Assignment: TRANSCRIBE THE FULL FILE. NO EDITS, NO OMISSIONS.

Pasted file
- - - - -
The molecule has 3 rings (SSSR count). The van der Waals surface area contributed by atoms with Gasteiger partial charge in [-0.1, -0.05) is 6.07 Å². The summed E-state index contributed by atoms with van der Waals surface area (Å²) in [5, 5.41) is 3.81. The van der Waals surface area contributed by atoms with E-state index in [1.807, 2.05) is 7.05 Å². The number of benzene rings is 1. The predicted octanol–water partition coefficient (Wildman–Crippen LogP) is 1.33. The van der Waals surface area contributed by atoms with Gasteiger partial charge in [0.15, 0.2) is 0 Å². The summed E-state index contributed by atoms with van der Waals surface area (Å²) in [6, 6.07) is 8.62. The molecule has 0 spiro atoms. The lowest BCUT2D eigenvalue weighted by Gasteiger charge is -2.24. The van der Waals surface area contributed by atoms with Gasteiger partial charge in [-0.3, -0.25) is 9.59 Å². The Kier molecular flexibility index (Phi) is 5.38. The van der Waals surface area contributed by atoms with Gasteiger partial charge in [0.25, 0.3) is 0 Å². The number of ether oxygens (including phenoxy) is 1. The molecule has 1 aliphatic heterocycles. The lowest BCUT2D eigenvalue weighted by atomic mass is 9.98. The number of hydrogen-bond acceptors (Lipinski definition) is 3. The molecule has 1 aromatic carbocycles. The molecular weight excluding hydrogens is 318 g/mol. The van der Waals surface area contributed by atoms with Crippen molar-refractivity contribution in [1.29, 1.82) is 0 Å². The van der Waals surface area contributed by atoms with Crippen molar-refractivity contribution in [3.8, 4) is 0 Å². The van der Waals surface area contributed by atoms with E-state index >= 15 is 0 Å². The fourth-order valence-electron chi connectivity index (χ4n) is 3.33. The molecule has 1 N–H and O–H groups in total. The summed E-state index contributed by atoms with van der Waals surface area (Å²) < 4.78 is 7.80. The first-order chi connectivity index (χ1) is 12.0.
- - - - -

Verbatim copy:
The molecule has 3 rings (SSSR count). The van der Waals surface area contributed by atoms with Gasteiger partial charge in [-0.1, -0.05) is 6.07 Å². The summed E-state index contributed by atoms with van der Waals surface area (Å²) in [5, 5.41) is 3.81. The van der Waals surface area contributed by atoms with E-state index in [1.807, 2.05) is 7.05 Å². The number of benzene rings is 1. The predicted octanol–water partition coefficient (Wildman–Crippen LogP) is 1.33. The van der Waals surface area contributed by atoms with Gasteiger partial charge in [0.15, 0.2) is 0 Å². The summed E-state index contributed by atoms with van der Waals surface area (Å²) in [6, 6.07) is 8.62. The molecule has 0 spiro atoms. The lowest BCUT2D eigenvalue weighted by Gasteiger charge is -2.24. The van der Waals surface area contributed by atoms with Gasteiger partial charge in [-0.3, -0.25) is 9.59 Å². The Kier molecular flexibility index (Phi) is 5.38. The van der Waals surface area contributed by atoms with Gasteiger partial charge in [0.25, 0.3) is 0 Å². The number of ether oxygens (including phenoxy) is 1. The molecule has 1 aliphatic heterocycles. The lowest BCUT2D eigenvalue weighted by atomic mass is 9.98. The number of hydrogen-bond acceptors (Lipinski definition) is 3. The molecule has 1 aromatic carbocycles. The molecular weight excluding hydrogens is 318 g/mol. The van der Waals surface area contributed by atoms with Crippen molar-refractivity contribution in [1.29, 1.82) is 0 Å². The van der Waals surface area contributed by atoms with Crippen molar-refractivity contribution in [3.8, 4) is 0 Å². The van der Waals surface area contributed by atoms with E-state index >= 15 is 0 Å². The fourth-order valence-electron chi connectivity index (χ4n) is 3.33. The molecule has 1 N–H and O–H groups in total. The summed E-state index contributed by atoms with van der Waals surface area (Å²) < 4.78 is 7.80. The first-order chi connectivity index (χ1) is 12.0.